Pope John Paul II, from Vita consecrata (["Consecrated Life"] an "Apostolic Exhortation," 25 March 1996.
full text: Vatican Library, Vita consecrata

Preference for the poor and the promotion of justice

82. At the beginning of his ministry, in the synagogue at Nazareth, Jesus announces that the Spirit has consecrated him to preach good news to the poor, to proclaim release to captives, to give sight back to the blind, to set the oppressed free, to declare a year of favor from the Lord (cf. Lk 4:16-19). Taking up the Lord's mission as her own, the Church proclaims the Gospel to every man and woman, committing herself to their integral salvation. But with special attention, in a true "preferential option", she turns to those who are in situations of greater weakness, and therefore in greater need. "The poor", in varied states of affliction, are the oppressed, those on the margin of society, the elderly, the sick, the young, any and all who are considered and treated as "the least".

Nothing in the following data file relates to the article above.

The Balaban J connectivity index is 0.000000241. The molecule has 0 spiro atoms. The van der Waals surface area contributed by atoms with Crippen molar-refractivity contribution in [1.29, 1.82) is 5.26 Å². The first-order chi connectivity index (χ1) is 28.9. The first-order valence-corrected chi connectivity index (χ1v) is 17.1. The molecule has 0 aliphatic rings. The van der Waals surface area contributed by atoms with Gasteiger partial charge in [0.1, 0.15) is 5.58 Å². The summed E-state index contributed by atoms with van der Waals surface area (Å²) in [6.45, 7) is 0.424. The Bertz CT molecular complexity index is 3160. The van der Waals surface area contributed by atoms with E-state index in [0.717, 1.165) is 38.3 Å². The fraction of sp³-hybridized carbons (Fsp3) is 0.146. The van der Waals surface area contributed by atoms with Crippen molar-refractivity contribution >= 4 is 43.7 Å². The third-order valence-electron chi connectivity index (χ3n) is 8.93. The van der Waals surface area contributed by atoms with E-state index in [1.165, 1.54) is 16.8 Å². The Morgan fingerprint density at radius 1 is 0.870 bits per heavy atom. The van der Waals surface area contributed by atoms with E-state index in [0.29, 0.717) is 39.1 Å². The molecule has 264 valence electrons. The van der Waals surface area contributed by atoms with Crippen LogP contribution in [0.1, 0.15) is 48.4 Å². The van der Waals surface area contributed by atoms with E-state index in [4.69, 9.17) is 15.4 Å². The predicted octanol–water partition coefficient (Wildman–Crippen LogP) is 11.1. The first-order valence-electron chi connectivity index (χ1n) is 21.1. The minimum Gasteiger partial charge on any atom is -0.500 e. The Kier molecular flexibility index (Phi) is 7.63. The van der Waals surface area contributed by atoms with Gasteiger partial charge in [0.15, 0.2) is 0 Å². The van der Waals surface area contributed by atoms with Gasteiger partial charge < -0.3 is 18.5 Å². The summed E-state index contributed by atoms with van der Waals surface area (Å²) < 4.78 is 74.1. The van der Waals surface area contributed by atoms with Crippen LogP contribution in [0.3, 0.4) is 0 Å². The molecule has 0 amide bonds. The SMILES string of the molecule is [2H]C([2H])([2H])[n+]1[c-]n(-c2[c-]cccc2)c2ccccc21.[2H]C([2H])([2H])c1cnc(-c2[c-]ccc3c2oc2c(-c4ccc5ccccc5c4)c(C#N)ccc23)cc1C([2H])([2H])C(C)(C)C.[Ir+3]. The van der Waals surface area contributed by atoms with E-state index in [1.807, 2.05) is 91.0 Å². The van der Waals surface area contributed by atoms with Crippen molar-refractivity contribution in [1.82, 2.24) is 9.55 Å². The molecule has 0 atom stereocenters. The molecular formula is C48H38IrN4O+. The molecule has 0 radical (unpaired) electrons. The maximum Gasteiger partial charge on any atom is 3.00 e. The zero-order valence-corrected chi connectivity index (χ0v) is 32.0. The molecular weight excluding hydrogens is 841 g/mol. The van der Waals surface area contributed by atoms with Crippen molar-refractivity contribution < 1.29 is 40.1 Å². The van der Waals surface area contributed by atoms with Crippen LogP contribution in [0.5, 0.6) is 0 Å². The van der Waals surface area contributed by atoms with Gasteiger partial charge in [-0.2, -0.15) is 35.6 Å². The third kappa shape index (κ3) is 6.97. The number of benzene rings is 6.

The option for the poor is inherent in the very structure of love lived in Christ. All of Christ's disciples are therefore held to this option; but those who wish to follow the Lord more closely, imitating his attitudes, cannot but feel involved in a very special way. The sincerity of their response to Christ's love will lead them to live a life of poverty and to embrace the cause of the poor. For each Institute, according to its charism, this involves adopting a simple and austere way of life, both as individuals and as a community. Strengthened by this living witness and in ways consistent with their choice of life, and maintaining their independence vis--vis political ideologies, consecrated persons will be able to denounce the injustices committed against so many sons and daughters of God, and commit themselves to the promotion of justice in the society where they work. In this way, even in present circumstances, through the witness of countless consecrated persons, there will be a renewal of that dedication which was characteristic of the founders and foundresses who spent their lives serving the Lord in the poor. Christ "is poor on earth in the person of his poor ... As God he is rich, as man he is poor. With his humanity he has gone up to heaven and, prosperous, is seated at the right hand of the Father, and yet, here on earth, still poor, he suffers hunger, thirst and nakedness." The Gospel is made effective through charity, which is the Church's glory and the sign of her faithfulness to the Lord. This is demonstrated by the whole history of the consecrated life, which can be considered a living exegesis of Jesus' words: "As you did it to one of the least of these my brethren, you did it to me" (Mt 25:40). Many Institutes, especially in modern times, were established precisely to address one or other of the needs of the poor. But even when such a purpose was not the determining factor, concern and care for the needy — expressed in prayer, assistance and hospitality — was always a normal part of every form of the consecrated life, even of the contemplative life. And how could it be otherwise, since the Christ encountered in contemplation is the same who lives and suffers in the poor? In this sense, the history of the consecrated life is rich with marvelous and sometimes ingenious examples. Saint Paulinus of Nola, after distributing his belongings to the poor in order to consecrate himself fully to God, built the cells of his monastery above a hospice for the poor. He rejoiced at the thought of this singular "exchange of gifts": the poor, whom he helped, strengthened with their prayers the very "foundations" of his house, wholly dedicated to the praise of God. Saint Vincent de Paul, for his part, loved to say that, when one is obliged to leave prayer to attend to a poor person in need, that prayer is not really interrupted, because "one leaves God to serve God". Serving the poor is an act of evangelization and, at the same time, a seal of Gospel authenticity and a catalyst for permanent conversion in the consecrated life, since, as Saint Gregory the Great says, "when charity lovingly stoops to provide even for the smallest needs of our neighbor, then does it suddenly surge upwards to the highest peaks. And when in great kindness it bends to the most extreme needs, then with much vigor does it resume its soaring to the heights".